For me nausea is more likely if I haven’t had a massage for a while and I have never noticed any correlation between the pressure/intensity of the massage and the degree of nausea experienced. I tend to subscribe to the theory of Dr Keith Eric Grant who considers that massage is about returning the body towards homeostasis and that the nausea may be the result of giving the lymphatic system a bit of a kick-along. Other therapists may argue differently to this but regardless this type of nausea post massage is very normal and not a cause for concern.

However, if you start vomiting and feel extremely dizzy post massage then that is a different kettle of fish. This happen whilst I was massaging someone a while ago and we had to stop the massage after about 20 minutes as the client was unable to continue. Although massage had only been carried out to the back, just the act of lying prone was too much for the client. Although she recovered and started to feel better once she rose from the table, this was not a normal state of affairs and seeing her doctor was the next step.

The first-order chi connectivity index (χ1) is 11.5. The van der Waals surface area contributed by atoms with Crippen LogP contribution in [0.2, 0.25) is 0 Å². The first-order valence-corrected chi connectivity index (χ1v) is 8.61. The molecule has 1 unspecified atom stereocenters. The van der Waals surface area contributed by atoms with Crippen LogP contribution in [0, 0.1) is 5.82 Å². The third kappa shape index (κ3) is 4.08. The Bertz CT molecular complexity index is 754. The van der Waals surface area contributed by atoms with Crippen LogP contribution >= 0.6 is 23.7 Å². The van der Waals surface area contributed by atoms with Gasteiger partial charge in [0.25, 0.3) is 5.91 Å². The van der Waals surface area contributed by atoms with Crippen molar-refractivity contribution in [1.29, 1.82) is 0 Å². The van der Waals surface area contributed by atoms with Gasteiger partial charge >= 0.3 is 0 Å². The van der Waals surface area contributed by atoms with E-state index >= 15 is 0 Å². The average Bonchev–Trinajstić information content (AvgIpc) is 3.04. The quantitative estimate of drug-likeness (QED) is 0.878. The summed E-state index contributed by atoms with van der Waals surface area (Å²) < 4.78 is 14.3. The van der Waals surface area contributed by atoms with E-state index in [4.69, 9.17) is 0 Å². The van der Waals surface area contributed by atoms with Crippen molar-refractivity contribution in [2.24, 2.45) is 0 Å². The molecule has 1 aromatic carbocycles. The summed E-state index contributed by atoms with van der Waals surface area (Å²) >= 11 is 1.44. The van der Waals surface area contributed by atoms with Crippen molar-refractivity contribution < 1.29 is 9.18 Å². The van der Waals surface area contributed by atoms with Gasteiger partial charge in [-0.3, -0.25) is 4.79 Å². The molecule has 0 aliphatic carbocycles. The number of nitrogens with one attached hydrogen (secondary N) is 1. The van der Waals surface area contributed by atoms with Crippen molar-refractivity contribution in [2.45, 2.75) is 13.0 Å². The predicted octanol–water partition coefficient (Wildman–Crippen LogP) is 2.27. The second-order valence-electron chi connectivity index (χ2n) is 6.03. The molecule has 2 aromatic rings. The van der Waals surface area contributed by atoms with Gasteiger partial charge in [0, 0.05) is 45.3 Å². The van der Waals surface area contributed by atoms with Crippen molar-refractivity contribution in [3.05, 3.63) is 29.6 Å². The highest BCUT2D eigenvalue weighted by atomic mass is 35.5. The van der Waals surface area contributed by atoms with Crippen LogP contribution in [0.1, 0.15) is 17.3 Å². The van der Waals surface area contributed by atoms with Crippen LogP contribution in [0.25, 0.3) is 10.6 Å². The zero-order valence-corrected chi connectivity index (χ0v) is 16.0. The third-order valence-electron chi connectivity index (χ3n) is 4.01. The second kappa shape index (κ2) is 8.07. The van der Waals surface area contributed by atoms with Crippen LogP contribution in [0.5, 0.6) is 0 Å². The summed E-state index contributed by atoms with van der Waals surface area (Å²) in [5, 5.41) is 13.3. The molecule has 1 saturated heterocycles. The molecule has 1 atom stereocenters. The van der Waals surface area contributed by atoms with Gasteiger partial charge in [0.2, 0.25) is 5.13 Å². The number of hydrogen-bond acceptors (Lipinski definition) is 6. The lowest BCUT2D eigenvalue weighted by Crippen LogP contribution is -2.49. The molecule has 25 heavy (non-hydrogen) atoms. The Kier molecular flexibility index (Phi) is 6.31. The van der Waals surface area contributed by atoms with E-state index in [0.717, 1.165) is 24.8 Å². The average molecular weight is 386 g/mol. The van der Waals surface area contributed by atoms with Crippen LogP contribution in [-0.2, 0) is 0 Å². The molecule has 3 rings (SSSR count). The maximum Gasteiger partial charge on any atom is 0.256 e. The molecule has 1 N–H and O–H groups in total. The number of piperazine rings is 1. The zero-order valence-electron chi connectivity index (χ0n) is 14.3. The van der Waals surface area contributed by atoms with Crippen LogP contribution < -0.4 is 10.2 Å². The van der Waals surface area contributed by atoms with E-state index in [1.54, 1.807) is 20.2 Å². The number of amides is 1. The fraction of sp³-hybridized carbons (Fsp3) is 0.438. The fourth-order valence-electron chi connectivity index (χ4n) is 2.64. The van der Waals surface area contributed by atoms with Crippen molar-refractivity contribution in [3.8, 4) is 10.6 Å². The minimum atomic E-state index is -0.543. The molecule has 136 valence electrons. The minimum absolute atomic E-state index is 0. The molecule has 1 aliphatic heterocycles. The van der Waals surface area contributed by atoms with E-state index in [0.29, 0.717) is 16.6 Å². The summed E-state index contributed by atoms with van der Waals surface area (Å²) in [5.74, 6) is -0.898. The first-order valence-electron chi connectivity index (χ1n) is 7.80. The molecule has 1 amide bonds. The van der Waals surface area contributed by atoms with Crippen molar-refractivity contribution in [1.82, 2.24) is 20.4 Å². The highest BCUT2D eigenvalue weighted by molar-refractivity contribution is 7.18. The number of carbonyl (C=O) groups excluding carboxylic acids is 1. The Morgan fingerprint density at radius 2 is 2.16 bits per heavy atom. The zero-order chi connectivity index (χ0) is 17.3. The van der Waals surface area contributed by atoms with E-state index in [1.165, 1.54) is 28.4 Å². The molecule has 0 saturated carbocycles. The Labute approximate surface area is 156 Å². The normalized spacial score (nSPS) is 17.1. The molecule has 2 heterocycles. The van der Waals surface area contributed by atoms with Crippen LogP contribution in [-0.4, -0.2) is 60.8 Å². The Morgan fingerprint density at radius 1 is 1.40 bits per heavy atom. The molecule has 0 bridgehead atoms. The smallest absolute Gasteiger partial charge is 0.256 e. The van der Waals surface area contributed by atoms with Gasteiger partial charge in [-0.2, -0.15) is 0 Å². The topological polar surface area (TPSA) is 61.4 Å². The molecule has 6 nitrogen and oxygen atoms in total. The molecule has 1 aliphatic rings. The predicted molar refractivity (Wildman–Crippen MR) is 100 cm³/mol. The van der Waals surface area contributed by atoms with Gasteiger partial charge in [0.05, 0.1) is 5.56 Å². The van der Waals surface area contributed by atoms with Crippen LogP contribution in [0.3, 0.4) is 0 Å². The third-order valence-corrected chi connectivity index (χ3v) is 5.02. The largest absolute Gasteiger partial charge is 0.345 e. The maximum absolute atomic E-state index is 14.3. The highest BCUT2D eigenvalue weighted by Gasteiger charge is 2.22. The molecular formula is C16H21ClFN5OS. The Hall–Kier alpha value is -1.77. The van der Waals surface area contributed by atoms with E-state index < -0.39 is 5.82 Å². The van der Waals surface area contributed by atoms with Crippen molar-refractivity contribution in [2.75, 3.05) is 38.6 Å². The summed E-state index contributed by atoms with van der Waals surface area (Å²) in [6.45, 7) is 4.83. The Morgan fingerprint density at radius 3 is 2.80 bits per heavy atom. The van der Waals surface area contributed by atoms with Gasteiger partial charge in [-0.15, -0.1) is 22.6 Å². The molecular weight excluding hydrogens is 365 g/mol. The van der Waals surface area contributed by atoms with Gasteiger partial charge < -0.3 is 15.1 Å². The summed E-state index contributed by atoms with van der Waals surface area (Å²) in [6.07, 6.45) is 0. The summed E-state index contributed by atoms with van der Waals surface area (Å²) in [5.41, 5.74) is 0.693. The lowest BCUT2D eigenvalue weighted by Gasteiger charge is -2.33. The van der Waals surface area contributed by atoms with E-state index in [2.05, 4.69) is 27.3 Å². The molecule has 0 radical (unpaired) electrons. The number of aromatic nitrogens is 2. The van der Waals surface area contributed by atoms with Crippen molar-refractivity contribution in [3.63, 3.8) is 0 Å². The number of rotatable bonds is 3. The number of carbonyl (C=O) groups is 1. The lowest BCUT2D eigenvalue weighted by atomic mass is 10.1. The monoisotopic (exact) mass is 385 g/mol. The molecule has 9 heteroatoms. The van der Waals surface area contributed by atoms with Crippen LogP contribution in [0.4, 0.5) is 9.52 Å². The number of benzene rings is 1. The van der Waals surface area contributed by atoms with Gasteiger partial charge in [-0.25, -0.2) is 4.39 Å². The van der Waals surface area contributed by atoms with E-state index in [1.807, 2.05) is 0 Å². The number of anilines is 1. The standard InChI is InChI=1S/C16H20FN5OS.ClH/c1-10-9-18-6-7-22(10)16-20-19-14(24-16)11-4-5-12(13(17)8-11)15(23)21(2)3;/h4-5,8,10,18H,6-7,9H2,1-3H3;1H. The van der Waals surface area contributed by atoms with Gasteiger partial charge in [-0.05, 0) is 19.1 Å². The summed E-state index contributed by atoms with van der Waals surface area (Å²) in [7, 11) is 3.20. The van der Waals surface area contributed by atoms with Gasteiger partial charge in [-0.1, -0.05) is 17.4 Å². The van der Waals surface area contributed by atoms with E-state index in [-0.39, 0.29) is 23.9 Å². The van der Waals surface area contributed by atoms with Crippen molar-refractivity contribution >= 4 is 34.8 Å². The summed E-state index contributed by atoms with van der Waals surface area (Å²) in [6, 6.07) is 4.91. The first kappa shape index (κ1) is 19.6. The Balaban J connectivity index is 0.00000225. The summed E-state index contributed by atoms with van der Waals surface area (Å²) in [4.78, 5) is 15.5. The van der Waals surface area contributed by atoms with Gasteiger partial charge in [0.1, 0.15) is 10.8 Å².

Although uncommon, one possible explanation for the extreme nausea in this case is atlantoaxial instability.

Atlantoaxial instability can be considered as a loose upper spine and is the loss of the integrity of the joint between the top two vertebrae, the atlas and the axis. For some people who may have had a neck injury or trauma, then when they move their head or neck then a bone projection (the “dens”) from the axis may effectively make contact with their brain stem. The result of this can range from mildly unpleasant through to downright dangerous.

  
Whilst massage is not necessarily precluded for people who suffer from atlantoaxial instability, extreme caution would be required. The neck can be considered vulnerable and only relatively gentle strokes should be attempted with the approval of a suitably trained diagnostic therapist. Most doctors would strongly recommend that there be no manipulation such as a chiropractic adjustment.

Although there may not have been a formal diagnosis of the condition then a massage therapist should be alert to the possibility. A client may be particularly tight high in the neck or be very guarded and protective of the way they hold their head. If any alarm bells are rung for the therapist then they back off with the intensity of their work and use the adage “too little is better than too much”.